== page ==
High levels of screen use associated with symptoms of anxiety in adolescence

A new study, by researchers Drs. Boers, Afzali and Conrod who are affiliated with CHU Sainte-Justine Research Center and the Department of Psychiatry at the University of Montreal, reveals that social media use, television viewing and computer use, but not video gaming, are linked to an increase in anxiety symptoms among adolescents.

The study, published in academic outlet the Canadian Journal of Psychiatry, shows that a higher than average frequency of social media use, television viewing and computer use over four years predicts more severe symptoms of anxiety over that same time frame. Over and above a potential common vulnerability to both sets of behaviours, the study demonstrates that if a teen experienced an increase in their social media use, television viewing and computer use in a given year which surpassed their overall average level of use, then his or her anxiety symptoms also increased in that same year. Furthermore, when adolescents decreased their social media use, television viewing, and computer use, their symptoms of anxiety became less severe. Thus, no lasting effects were found.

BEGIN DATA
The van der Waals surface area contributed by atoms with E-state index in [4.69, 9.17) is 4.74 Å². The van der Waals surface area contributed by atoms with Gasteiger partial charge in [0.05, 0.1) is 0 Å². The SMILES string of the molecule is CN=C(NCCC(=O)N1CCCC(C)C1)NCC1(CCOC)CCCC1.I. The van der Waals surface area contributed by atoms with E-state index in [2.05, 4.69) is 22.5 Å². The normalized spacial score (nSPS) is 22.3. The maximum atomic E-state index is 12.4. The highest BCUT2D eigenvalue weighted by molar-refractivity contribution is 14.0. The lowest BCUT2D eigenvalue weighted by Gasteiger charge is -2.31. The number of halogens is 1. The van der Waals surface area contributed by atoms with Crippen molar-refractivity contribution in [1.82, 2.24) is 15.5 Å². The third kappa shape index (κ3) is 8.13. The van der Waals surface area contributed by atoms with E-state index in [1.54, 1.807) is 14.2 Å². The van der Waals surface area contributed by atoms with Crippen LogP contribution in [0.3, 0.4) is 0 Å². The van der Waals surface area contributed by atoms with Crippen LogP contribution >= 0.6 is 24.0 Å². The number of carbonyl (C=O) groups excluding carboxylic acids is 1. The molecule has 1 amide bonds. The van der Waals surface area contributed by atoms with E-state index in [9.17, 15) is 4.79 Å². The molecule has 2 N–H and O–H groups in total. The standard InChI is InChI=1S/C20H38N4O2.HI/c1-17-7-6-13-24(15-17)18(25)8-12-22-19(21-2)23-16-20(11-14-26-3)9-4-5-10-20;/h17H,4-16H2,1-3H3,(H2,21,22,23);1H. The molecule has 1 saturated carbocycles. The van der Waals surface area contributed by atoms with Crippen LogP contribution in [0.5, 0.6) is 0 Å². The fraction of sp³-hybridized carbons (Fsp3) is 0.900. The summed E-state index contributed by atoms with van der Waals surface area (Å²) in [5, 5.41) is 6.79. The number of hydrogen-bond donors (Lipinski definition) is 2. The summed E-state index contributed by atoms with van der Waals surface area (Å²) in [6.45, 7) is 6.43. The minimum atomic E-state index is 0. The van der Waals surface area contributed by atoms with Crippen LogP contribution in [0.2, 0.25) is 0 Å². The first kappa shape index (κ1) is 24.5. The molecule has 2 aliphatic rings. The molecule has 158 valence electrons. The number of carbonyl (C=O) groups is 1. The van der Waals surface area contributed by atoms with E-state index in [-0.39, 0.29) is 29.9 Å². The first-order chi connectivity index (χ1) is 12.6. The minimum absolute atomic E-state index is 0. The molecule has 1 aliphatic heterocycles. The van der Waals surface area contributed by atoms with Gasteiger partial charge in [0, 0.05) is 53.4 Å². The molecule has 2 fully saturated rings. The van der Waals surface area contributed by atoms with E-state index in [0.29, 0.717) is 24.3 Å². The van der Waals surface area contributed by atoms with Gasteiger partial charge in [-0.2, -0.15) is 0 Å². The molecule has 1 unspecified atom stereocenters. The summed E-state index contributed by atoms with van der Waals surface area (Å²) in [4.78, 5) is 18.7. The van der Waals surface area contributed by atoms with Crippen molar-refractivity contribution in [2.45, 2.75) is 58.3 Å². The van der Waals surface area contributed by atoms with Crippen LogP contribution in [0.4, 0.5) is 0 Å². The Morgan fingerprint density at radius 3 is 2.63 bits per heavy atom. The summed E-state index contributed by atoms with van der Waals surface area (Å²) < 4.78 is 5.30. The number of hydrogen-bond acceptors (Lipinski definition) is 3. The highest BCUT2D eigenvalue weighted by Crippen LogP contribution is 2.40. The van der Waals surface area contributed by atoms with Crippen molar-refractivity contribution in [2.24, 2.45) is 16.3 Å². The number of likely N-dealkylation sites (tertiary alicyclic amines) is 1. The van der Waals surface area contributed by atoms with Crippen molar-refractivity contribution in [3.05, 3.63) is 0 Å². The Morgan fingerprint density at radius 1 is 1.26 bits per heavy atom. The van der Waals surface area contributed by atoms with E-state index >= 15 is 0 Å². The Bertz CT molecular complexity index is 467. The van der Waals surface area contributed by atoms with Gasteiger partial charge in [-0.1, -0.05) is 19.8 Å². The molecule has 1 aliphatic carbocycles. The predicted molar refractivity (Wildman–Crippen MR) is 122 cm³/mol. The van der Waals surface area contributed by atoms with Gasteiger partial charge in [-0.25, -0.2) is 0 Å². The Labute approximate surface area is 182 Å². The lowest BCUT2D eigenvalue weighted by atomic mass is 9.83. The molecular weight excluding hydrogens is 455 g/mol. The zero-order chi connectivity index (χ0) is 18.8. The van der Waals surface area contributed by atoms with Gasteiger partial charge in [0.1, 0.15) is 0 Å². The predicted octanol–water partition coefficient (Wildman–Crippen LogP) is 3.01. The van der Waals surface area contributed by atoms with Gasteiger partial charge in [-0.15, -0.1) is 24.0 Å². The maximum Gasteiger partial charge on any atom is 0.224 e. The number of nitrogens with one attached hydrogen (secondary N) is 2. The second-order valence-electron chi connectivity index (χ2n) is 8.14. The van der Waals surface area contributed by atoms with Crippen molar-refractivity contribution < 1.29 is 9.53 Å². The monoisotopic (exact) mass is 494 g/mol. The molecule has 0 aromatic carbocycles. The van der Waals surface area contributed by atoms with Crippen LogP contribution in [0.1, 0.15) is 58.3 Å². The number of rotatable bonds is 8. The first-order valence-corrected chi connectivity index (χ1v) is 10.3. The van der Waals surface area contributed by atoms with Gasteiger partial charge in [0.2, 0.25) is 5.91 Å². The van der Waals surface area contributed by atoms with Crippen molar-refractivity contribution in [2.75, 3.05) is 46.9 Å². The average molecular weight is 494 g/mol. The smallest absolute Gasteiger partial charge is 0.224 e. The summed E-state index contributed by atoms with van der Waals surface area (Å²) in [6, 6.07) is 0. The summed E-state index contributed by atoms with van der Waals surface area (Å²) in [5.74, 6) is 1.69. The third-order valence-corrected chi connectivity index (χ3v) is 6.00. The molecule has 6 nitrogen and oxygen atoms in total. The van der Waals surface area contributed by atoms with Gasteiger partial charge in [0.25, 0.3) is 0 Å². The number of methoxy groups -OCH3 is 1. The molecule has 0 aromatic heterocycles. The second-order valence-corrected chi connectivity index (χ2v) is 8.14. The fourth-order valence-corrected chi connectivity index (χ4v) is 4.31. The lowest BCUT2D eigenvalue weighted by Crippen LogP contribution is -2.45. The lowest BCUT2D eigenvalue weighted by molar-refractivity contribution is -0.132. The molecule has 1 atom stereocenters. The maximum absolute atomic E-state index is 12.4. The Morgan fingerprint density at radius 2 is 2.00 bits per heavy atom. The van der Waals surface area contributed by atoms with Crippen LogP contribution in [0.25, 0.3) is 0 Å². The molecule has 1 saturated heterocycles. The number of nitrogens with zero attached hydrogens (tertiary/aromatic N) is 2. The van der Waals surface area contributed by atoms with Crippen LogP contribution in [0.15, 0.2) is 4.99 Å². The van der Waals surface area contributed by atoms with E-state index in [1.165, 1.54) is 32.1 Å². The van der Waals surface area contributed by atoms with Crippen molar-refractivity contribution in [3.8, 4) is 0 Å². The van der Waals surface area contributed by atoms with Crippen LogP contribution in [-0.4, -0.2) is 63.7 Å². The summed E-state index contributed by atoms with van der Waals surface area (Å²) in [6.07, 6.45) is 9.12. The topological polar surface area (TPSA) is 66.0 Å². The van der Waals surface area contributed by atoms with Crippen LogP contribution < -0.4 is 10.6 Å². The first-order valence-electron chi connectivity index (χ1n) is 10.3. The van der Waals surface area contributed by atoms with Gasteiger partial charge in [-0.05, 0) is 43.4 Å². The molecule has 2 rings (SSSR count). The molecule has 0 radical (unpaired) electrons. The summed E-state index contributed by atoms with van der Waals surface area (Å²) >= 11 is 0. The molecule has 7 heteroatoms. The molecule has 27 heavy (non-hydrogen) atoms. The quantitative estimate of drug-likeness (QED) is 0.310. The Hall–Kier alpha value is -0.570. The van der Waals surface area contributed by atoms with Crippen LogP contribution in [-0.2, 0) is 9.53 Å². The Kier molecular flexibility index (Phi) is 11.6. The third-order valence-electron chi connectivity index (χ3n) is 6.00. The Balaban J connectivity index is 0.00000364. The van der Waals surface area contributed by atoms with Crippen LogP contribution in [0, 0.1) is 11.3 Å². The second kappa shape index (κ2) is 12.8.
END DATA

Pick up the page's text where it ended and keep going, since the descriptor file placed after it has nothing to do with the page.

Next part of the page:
Read more of the original article from MedicalXpress

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